Investigators compare results against the national Combined DNA Index System, or CODIS, which contains samples taken from people who are arrested or convicted of crimes. Different states have different rules for when a person must surrender a sample.

In Florida, only convicted violent or sexual offenders must give a DNA sample. In Virginia, anyone convicted of a felony must provide a sample.

On June 26, 2007, Case No. 20020945 — the femur bone — got a real name.

Bryan E. Bailey, a Missouri native convicted of murder in Florida in 1989, was in the national DNA database. Police suspect someone murdered him after he was released from prison, then cut up his body and dumped it.

Police notified his family, who still lived in the St. Louis area.

• • •

Case No. 5080370: white male, 50 to 65 years old. Found near a bank at 600 Cleveland St., Clearwater, hours after death, on March 8, 2008. Jeans, blue sweater, Size 13 loafers and blue ball cap. Possibly homeless.

The case seemed relatively simple. The body was intact; rigor mortis had just set in. A homeless man noticed the body hadn't moved in more than four hours, so he called police.

Pellan was sure they would identify him.

Fingerprints are the easiest and most efficient way to identify bodies.

In 2003, the Pinellas County Sheriff's Office gained access to AFIS, the national FBI fingerprint database.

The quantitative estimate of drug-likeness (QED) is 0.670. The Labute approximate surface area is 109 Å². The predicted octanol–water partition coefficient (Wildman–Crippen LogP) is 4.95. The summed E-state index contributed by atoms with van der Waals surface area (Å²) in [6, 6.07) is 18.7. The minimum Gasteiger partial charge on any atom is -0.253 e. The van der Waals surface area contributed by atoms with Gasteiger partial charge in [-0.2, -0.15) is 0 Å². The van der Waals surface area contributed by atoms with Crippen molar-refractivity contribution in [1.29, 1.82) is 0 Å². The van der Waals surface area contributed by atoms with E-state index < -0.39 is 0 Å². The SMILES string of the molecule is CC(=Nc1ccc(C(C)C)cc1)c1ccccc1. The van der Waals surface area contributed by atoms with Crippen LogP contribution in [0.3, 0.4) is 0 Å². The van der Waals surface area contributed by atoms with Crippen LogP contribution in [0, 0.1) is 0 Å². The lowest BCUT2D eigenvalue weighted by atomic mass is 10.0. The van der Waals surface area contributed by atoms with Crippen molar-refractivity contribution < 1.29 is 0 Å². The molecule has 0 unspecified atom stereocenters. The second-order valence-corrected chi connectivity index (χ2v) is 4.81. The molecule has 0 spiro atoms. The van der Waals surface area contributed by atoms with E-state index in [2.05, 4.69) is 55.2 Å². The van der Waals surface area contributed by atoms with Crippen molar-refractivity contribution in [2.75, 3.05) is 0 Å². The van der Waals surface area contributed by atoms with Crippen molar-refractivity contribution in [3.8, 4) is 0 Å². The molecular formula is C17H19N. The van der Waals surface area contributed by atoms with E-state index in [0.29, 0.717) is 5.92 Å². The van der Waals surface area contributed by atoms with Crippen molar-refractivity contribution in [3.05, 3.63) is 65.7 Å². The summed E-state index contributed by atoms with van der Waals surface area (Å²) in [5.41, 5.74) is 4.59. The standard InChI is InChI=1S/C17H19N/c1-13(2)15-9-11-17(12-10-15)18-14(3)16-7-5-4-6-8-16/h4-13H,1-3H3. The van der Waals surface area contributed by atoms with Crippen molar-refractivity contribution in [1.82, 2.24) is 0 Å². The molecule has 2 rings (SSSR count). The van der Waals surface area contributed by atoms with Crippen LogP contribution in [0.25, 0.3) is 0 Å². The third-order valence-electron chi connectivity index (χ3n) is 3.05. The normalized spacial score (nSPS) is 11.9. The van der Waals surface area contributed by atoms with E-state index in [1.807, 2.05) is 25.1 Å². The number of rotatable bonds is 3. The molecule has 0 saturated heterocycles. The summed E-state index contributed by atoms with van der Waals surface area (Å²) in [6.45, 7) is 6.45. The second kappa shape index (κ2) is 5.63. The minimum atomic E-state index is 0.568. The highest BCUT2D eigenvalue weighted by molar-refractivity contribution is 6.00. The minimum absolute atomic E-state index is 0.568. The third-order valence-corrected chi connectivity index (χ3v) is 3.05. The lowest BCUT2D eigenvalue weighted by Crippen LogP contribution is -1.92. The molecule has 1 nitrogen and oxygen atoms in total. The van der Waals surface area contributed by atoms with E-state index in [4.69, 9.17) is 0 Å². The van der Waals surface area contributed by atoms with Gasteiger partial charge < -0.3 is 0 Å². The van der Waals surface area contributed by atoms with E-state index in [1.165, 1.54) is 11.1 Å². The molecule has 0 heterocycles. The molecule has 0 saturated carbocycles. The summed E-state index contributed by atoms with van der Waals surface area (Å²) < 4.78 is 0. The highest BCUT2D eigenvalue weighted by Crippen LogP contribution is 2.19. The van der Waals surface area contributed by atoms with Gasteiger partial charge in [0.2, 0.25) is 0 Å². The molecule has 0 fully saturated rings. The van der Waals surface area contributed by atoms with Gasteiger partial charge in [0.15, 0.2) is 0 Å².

That helped investigators clear four cases right away. One was Aaron Israel Jones, 25, who was found floating in Tampa Bay at the Vinoy Basin on Jan. 26, 1998. His death was ruled a drowning, but police don't know if it was murder, suicide or an accident.

But the national database didn't help with the man in the baseball cap. A medical examiner determined he died of a prescription drug overdose. But they still don't know his name.

Investigators tried DNA and dental records. No hits.

His file remains on a shelf in the forensic science office.

"I'm just so surprised that no one has claimed him," Pellan said. "It's kind of frustrating because with some exposure, someone has to know him."

The man was buried at Sunnyside Cemetery. Bodies are released and buried by the county's health department. Skeletal remains are kept at the medical examiner's office.

"There's nothing else I can do for this individual but hope someone recognizes him," Pellan said.

• • •

Case No. 03733 is the office's oldest. No DNA or fingerprints exist in the file.

Sally would be about 70 now. Her parents are probably dead.

"DNA is a wonderful thing, but unfortunately we didn't have it," said retired St. Petersburg police Sgt. Bill Carlisle. "We didn't even know how to spell it back then."

Although he retired in 1993, Carlisle said he can't forget Sally.

"Nobody's proud of a case they didn't solve," Carlisle said.

The databases Pellan routinely uses now to identify bodies also didn't exist then.

Pellan knows there is little he can do to help Sally.

But when a match is made and someone is identified, there's a sense of closure for both the families and the investigators.

All that's left to do is put a name on the file.

Jackie Alexander can be reached at or (727) 893-8779.

Investigators work hard to identify the nameless 06/12/09 [Last modified: Wednesday, June 17, 2009 1:52pm]